"Davies claims that life’s defining characteristics are better understood in terms of information. This is not as absurd as it may seem [reviewer is a biologist. This strikes me as a reasonable argument by Davies]. Energy is abstract, yet we have little
Dan Sumption
Dec 27, 2018 rated it it was amazing
This book brings together the latest findings in physics and biology in an attempt to answer the question "what is life?" (with a small side-order of "what is consciousness?") Information Theory and Computational Theory offer a tantalising insight into what separates the living from the non-living and, through the use of "Maxwell Demons", allows living organisms to defy the second law of thermodynamics, maintaing their complex state despite the tendency of all matter to devolve into entropy.

Shuaib  Choudhry
Jun 30, 2020 rated it it was amazing
A book which look at life through the lens of a physicist. The central equation is matter + information = life. He essentially treats the genome networks as computational units of an information/communications network and this is the basis of all life and it's not necessarily a reductionist paradigm, there could be top-down causation possible through some organizational informational rules that underly life.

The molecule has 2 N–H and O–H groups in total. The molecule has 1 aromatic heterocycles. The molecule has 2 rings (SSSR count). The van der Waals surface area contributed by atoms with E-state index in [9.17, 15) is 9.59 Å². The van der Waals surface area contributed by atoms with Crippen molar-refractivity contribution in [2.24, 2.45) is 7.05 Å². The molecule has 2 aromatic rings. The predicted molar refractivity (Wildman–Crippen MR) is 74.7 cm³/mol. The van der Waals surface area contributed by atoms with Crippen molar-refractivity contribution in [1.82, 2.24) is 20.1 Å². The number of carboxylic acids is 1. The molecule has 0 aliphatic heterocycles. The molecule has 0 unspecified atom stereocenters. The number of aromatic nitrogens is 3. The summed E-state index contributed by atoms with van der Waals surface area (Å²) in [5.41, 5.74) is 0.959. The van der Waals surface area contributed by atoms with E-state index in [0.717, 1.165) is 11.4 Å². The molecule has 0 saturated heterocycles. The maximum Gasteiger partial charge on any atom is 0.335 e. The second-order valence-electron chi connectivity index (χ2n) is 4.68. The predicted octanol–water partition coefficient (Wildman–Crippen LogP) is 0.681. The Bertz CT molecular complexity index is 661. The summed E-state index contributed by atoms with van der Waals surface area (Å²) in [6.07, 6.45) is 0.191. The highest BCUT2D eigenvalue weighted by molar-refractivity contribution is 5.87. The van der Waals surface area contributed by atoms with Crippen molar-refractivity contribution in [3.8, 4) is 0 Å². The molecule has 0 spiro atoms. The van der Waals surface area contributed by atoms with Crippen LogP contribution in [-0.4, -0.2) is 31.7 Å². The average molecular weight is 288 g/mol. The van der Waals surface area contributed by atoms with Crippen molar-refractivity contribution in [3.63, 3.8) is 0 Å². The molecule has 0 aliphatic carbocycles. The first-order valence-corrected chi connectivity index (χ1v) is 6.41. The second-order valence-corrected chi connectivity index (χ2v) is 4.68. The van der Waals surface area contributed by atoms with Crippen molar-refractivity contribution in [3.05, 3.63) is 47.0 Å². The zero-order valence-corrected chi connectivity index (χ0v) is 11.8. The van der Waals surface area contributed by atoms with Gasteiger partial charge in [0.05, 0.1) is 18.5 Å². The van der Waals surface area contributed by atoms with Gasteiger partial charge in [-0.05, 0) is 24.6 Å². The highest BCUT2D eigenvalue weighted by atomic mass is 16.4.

Information processing and computation is how life regulates itself and this underlies s
Nick Traynor
Oct 15, 2019 rated it really liked it  ·  review of another edition
It was heartening to learn that there are new approaches to understanding the processes of life in general, and consciousness in particular, and Paul Davies has a particular gift of insight and understanding into how the universe is put together. I was most interested in his ideas of fertile areas for research that can elucidate the mechanisms by which consciousness is generated, and Davies's thesis is that informational systems are both fundamental to the universe and explainable by as yet unde ...more
Aug 13, 2020 rated it it was amazing
Shelves: science
Read this book for a really entertaining account of the way life operates at the level of a cell to process information from a bestiary of truly fascinating creatures that make life what it is. If there is a more comprehensive account of the cell in equally accessible language then I want that on my reading list. I also learned a number of unexpected new things about the evolutionary process which I found helpful and will use in future discussions. For the question “what is life?” however, never ...more
Dan Graser
Apr 08, 2019 rated it liked it